Natural-rights libertarianism

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Natural-rights libertarianism, also known as deontological liberalism, deontological libertarianism, libertarian moralism,[1] natural rights-based libertarianism, philosophical libertarianism[2] or rights-theorist libertarianism, is the theory that all individuals possess certain natural or moral rights, mainly a right of individual sovereignty and that therefore acts of initiation of force and fraud are rights-violations and that is sufficient reason to oppose those acts. This is one of the two ethical view points within right-libertarianism, the other being consequentialist libertarianism which only takes into account the consequences of actions and rules when judging them and holds that free markets and strong private property rights have good consequences.[3][4]

Some deontological libertarian views are based on the non-aggression principle which states that no human being holds the right to initiate force or fraud against the person or property of another human being under any circumstances. This principle is taken as basic, defining all other moral principles, not simply principles of justice. Others are based on self-ownership, and concerned only with principles of justice.[5]

Deontological libertarian philosophies[edit]

Some deontological libertarians such as Ayn Rand advocate a minimal government to protect individuals from any violation of their rights and to prosecute those who initiate force against others. Others such as Murray Rothbard advocate the abolition of the state as they see the state as being an institutionalized initiation of force due to taxation. Their view of natural rights is derived, directly or indirectly, from the writings of St. Thomas Aquinas and John Locke. Hans-Hermann Hoppe advocates the abolition of the state on the basis of argumentation ethics.[1]

Political parties[edit]

Deontological libertarianism is the form of libertarianism officially supported by the Libertarian Party in the United States. In order to become a card-carrying member, one must sign an oath opposing the initiation of force to achieve political or social goals.[6]

Criticisms and responses[edit]

Some libertarians argue that a relaxation of the non-aggression principle can bring the greatest liberty to the greatest number. Murray Rothbard responded to this criticism by asserting that the means ought never to contradict the ends.[7] Consequentialist libertarians ask "What authoritative force endowed me, and every other human being alive, with the right and responsibility of self-ownership? How does one prove, substantiate, or justify its existence?", at which Rothbard responded by appealing to a process of elimination which concluded in his asserting that self-ownership is the only defensible ethical position.[7]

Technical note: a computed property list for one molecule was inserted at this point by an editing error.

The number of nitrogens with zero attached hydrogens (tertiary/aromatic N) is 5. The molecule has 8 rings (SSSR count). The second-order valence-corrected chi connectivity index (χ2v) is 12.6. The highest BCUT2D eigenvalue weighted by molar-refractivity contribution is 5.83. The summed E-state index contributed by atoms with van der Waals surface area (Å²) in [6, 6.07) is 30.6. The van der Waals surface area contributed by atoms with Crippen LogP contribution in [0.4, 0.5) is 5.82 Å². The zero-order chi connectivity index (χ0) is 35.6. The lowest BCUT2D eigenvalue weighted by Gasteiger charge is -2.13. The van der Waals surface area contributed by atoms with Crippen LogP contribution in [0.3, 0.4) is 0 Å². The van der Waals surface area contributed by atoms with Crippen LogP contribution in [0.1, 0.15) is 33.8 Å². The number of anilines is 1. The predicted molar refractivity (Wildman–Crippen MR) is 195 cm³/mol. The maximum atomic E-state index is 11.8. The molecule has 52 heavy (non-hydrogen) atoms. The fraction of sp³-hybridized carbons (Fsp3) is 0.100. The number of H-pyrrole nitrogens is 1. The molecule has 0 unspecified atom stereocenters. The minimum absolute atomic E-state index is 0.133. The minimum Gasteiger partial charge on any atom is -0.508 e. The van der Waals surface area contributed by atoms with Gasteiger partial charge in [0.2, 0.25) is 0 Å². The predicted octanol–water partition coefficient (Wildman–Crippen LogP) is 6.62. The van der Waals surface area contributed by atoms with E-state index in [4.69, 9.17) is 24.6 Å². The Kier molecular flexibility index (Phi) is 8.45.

Philosopher Jonathan Wolff criticizes deontological libertarianism as incoherent, writing that it is incapable of explaining why harm suffered by the losers in economic competition does not violate the principle of self-ownership and that its advocates must "dishonestly smuggle" consequentialist arguments into their reasoning to justify the institution of the free market.[3]

See also[edit]

References[edit]

  1. ^ a b Bradford. R. W. (1998). "The Two Libertarianisms". Liberty.
  2. ^ Miron, Jeffrey A. (2010). Libertarianism: From A to Z. Basic Books. p. 38.
  3. ^ a b Wolff, Jonathan. "Libertarianism, Utility, and Economic Competition" (PDF). Virginia Law Review. Archived from the original (PDF) on 12 January 2013. Cite journal requires |journal= (help)
  4. ^ Zwolinski, Matt. "Libertarianism". Internet Encyclopedia of Philosophy. Retrieved 23 August 2008.
  5. ^ Nozick, Robert (2013). Anarchy, State and Utopia, Reprint Edition. ISBN 978-0465051007.
  6. ^ Yeager, Leland B. (2001). Ethics As Social Science: The Moral Philosophy of Social Cooperation. Edward Elgar Publishing. p. 283.
  7. ^ a b Rothbard, Murray (1982). The Ethics of Liberty. Humanities Press.